The fact that God did not intervene is a disturbing image, indeed! Also disturbing is the message of chapter one, verse five: “…because the LORD has made her [Jerusalem] suffer.”
What are we to make of a divine being that causes suffering? This deity does not fit nicely with the God we sing about on Sunday mornings! How can the writer of Lamentations lay the responsibility for the people’s suffering at the feet of the same God that heard the cries of the people and came down to deliver them from an oppressive Pharaoh in Egypt?
The theology of Lamentations centers on a God who is in total control of a world in which both the sinner and the righteous suffer and cry out to God. Paul House sums up it up in this way: “Those who suffer because of their own sin may cry out to God as readily as innocent sufferers do” (Paul House Lamentations, 2004, 320).
Lamenting in Uncomfortable Places
Though unpopular, this theology is helpful because there is power in giving voice to lament-worthy situations. When we confess our concerns, we acknowledge the realities that warrant lament. We want to do something more, but what? What follows lamentations?
It might be easy to respond by saying we all should become advocates for the poor and activists for the homeless. However, to be faithful to the despair in Lamentations voices, I will not. Lamentations encourages us to sit in the uncomfortable space, acknowledge that bad things do happen, and experience these atrocities in community.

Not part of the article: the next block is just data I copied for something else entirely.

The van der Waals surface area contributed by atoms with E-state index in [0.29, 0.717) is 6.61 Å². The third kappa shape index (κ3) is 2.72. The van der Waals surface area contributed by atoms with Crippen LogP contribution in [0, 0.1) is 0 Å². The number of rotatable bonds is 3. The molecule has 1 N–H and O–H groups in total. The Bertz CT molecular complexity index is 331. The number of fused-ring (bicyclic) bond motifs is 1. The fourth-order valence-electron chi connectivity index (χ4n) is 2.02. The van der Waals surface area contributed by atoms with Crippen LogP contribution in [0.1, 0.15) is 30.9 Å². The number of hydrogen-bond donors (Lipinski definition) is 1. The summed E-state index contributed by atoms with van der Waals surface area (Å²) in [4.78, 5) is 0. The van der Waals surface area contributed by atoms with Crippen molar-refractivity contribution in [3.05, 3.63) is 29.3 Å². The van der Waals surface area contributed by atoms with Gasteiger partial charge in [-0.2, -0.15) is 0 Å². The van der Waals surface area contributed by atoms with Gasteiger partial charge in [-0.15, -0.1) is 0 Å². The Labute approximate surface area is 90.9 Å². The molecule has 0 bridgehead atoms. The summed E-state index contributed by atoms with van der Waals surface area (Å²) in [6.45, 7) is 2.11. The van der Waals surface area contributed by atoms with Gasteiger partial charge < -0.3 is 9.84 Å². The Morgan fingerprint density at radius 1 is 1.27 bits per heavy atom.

But, like the biblical characters, we should experience turmoil with hope. Hope in a God who will turn things around. Hope in a people who will not let evil triumph. Hope in a future that is greater than the past. Hope that help will indeed come. Until then, we lament. We cry. We holler. We wail. We try to reason a solution. We moan. We shake with anger, but we always live in hope.
Kimberly Dawn Russaw is a doctoral candidate at Vanderbilt University studying the Old Testament/Hebrew Bible and Ancient Israel. She is an active member of both the Society of Biblical Literature and the American Academy of Religion, and has presented and published in numerous scholarly and ecclesial contexts.